DEPUTY SECRETARY ARMITAGE: We're very serious, but it's not only us. Look, the French and others co-sponsored that resolution. We're serious about it; we think the Syrians ought to be serious about it. The fact of the matter is, as I indicated before, our Saudi friends at the time of the Taif Accords had come to the same general conclusion that this was best for the area. And so I think, what, 14, 15 years after the Taif Accords, it's about time, time for the Syrians to remove themselves and let Lebanon be for the Lebanese.

MR. MOHAMMAD: Mr. Secretary, let me move to Iran, the nuclear issue. And apparently that the Europeans are, they've started talks with Iran and they have their own proposal. Now, does the United States accept this proposal, recognize this proposal?

DEPUTY SECRETARY ARMITAGE: We consulted with them. The Europeans friends came here and we had a meeting of the political directors. We saw what they were suggesting. We are skeptical of it, but we'll be glad to have them go make their presentation. They were going to do it anyway. Come back and they've indicated they'll inform us and then we'll see if there's anything in it. I think we're skeptical, I think they're a little skeptical. But we have to await the results. Our view is quite clear: An Iran with a nuclear weapons program, and we do believe that they have a nuclear weapons program, a program that is destabilizing to the region and, indeed, to the world. And she shouldn't ought to be behaving that way.

MR. MOHAMMAD: Do you see Iran as an imminent threat to the Gulf region after the downfall of Saddam Hussein?

DEPUTY SECRETARY ARMITAGE: I was heavily involved in the Defense Department during the '80s, and I was spending the majority of my time with Kuwaiti and Saudi and Jordanian, many friends, and they were telling me constantly about the threat. Now, if they feel a threat, and they're the ones in the immediate neighborhood, then I think we should feel a threat.

We would like an Iran that was not a threat to our neighbors and had no hegemonistic attitudes. We do keep an eye on it. But as I say, we consult quite often with all our friends in the Gulf and we hear a lot about Iran.

MR. MOHAMMAD: Mr. Secretary, let me just go bilaterally to Kuwait and the U.S. here. Kuwait was designated as a non-NATO ally.

DEPUTY SECRETARY ARMITAGE: I was there. (Laughter.) I got to give some remarks. I was very proud.


DEPUTY SECRETARY ARMITAGE: I was only angry about the weather.

MR. MOHAMMAD: That's right, it was indoors.

DEPUTY SECRETARY ARMITAGE: You remember it rained. But it was good; the rain was good in Kuwait.

MR. MOHAMMAD: Yeah. And Kuwait is in the process now of signing a treaty, I think --


MR. MOHAMMAD: What does this mean to Kuwait and what does it mean to the United States?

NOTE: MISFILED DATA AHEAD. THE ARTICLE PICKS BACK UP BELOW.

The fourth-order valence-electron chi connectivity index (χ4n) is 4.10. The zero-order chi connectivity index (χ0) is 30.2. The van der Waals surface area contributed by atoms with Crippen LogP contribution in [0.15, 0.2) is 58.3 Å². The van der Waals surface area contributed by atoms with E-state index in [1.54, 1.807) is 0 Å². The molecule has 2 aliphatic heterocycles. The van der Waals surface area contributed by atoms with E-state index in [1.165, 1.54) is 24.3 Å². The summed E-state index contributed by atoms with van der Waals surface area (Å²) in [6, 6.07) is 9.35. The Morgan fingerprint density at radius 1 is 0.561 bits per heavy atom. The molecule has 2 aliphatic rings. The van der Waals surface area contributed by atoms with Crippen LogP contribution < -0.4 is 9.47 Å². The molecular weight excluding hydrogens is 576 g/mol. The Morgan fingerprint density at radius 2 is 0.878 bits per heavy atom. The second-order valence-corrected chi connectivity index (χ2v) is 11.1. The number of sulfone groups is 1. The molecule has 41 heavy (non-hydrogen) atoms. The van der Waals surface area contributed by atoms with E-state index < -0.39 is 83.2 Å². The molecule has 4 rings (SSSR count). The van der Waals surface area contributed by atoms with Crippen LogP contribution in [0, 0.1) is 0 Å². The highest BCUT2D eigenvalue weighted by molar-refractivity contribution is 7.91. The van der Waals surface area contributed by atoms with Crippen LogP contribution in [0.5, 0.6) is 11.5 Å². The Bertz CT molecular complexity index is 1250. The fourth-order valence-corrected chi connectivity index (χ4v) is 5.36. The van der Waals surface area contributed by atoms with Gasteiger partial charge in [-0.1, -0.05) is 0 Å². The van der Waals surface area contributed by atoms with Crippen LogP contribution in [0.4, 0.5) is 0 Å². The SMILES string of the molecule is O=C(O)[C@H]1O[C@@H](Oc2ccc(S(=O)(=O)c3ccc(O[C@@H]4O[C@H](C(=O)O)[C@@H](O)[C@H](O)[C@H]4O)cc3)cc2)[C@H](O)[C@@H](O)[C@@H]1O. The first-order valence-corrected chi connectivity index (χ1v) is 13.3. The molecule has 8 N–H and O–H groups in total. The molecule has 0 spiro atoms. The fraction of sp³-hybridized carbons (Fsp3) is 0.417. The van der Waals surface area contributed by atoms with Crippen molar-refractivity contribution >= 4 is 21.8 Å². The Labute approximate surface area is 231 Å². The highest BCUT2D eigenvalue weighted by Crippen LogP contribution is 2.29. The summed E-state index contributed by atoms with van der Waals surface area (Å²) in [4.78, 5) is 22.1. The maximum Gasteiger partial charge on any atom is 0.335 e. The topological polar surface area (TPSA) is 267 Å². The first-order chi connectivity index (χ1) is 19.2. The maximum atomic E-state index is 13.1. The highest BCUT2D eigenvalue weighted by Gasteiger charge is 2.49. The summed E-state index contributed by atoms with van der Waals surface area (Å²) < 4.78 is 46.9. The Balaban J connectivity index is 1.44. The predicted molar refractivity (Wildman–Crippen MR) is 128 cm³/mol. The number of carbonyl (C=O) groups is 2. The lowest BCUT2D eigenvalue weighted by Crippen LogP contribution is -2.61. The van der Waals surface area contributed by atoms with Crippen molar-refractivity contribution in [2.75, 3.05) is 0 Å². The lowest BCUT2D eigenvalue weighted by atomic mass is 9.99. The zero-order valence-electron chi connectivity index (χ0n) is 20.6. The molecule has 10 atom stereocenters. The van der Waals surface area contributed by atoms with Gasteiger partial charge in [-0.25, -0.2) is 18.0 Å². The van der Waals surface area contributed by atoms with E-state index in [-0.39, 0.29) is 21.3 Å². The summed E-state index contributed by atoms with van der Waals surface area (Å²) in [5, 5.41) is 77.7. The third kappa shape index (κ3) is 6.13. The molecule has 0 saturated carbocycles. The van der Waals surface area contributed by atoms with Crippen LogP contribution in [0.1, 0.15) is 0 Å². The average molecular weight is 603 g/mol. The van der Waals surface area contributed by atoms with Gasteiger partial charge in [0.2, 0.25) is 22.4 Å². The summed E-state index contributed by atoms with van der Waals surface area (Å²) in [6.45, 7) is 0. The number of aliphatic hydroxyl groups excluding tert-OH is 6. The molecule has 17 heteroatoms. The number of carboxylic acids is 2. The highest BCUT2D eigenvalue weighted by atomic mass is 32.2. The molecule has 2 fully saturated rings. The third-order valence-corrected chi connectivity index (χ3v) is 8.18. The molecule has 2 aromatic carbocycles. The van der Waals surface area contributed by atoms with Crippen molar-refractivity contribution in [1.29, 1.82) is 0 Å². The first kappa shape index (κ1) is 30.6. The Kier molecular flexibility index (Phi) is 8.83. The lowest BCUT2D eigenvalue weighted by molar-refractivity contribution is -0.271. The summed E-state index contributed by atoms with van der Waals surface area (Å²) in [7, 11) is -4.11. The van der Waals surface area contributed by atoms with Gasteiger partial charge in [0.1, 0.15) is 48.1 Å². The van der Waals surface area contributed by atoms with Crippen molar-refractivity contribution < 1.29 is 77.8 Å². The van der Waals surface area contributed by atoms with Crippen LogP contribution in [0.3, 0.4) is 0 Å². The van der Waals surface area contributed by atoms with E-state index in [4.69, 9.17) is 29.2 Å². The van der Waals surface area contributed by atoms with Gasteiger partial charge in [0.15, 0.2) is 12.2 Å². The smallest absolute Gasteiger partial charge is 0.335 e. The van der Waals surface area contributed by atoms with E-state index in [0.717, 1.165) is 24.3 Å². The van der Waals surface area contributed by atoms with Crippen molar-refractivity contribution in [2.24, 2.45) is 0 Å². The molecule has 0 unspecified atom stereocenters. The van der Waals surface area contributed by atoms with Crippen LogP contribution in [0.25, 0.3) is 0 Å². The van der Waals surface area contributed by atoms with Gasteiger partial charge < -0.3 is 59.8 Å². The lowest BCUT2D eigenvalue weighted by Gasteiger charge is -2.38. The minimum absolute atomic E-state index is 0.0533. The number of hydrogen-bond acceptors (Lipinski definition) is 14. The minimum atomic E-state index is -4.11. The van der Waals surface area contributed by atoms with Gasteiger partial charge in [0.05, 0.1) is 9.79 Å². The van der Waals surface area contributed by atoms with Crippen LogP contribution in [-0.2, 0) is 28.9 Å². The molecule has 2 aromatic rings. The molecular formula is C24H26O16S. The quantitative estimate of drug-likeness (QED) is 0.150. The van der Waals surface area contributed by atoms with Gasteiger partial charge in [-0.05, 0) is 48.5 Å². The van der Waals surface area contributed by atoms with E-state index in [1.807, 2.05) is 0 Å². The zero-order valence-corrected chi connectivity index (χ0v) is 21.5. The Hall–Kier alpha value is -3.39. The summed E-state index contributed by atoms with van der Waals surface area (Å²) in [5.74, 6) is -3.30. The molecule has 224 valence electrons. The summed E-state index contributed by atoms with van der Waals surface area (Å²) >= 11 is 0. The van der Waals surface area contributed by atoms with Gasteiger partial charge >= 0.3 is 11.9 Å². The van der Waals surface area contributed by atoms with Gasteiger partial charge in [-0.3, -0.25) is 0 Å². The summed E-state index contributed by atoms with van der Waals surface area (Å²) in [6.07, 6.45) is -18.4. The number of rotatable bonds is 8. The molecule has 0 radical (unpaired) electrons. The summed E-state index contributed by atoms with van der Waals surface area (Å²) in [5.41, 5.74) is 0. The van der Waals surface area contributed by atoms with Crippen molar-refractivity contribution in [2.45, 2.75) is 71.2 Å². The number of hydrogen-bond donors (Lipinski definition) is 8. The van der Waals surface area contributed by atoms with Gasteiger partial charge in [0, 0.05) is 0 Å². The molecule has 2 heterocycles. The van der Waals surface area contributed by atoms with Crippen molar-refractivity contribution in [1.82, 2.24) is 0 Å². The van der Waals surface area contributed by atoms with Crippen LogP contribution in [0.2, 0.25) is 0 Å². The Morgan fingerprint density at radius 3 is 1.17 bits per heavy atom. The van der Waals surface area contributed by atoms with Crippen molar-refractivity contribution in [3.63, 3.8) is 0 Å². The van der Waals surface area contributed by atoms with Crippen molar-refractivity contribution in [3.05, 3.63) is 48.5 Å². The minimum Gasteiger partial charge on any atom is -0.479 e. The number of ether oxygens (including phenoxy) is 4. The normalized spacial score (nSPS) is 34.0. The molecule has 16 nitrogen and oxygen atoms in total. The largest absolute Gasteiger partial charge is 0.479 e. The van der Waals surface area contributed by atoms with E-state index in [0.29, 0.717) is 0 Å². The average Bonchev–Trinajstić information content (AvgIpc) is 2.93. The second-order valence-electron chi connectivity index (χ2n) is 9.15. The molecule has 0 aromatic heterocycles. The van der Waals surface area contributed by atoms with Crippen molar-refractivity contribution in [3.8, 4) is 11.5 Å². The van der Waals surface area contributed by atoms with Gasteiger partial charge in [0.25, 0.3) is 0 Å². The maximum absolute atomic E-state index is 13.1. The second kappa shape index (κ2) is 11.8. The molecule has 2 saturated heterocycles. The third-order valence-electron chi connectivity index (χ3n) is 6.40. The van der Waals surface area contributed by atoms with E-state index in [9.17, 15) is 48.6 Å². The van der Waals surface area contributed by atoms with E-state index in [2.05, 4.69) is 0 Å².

DEPUTY SECRETARY ARMITAGE: Well, it's part of the web of relationships. We feel very strongly about the need to have a very strong, close relationship with Kuwait, and we feel that as a general matter it is reciprocated by our friends in Kuwait. This administration existed long before the Iraqis invaded, but after the blood and the sweat that the Kuwaitis and Americans and other coalition members shed to liberate Kuwait, it's really, I think, taken off. We desire this relationship to be as good and far-reaching and deep as possible, and as comfortable to Kuwait.

You know, the day we were over signing the major non-NATO ally agreement, there was a young man in the audience. I don't know if you noticed, but he was wearing a uniform. He was wearing the uniform of a West Point cadet. He was the son of the Foreign Minister. Now, that's the kind of in-depth relationship we want, and that shows, I think, our respect for the people of Kuwait.

MR. MOHAMMAD: Saudi Arabia. Is the United States pleased with the action the government is taking in terms of reforms, openness, cooperating in terms of (inaudible)?

DEPUTY SECRETARY ARMITAGE: No, as you just saw my Secretary acknowledge that the first elections are going to be held in Saudi Arabia, then had some pretty strong comments about the fact that women should be allowed to vote as well.

We went through a rough time with the Saudis, then they went through a rough time because of terrorism and many lives were lost. Through those bombings, we've seen the Saudi Government not only wake up, but extend tremendous efforts to rip out terrorism, root and branch, from the Kingdom of Saudi Arabia. We are very pleased with that counterterrorism partnership, very pleased.

MR. MOHAMMAD: And do you think they do enough?

DEPUTY SECRETARY ARMITAGE: In the counterterrorism arena, I think all of us have to do more. But I must say, they --

MR. MOHAMMAD: And in terms of openness, as well?


MR. MOHAMMAD: Openness, reforms.

DEPUTY SECRETARY ARMITAGE: Look, this is a question that the people of Saudi Arabia have to answer. We've had questions about religious freedoms, where Secretary Powell made some very direct comments about all Saudi citizens should be able to take part in the political process. But ultimately, what's important is not what's important to Rich Armitage, but what's important to the people of the Kingdom of Saudi Arabia. They're going to have to make the decision on whether they're satisfied or not.

MR. MOHAMMAD: Thank you very much, Mr. Secretary.


(end transcript)

(Distributed by the Bureau of International Information Programs, U.S. Department of State. Web site: http://usinfo.state.gov)

Front Page | News | Oil and Gas | Media Guide | Audio/Video | TV & Radio | Newsfeeds | Film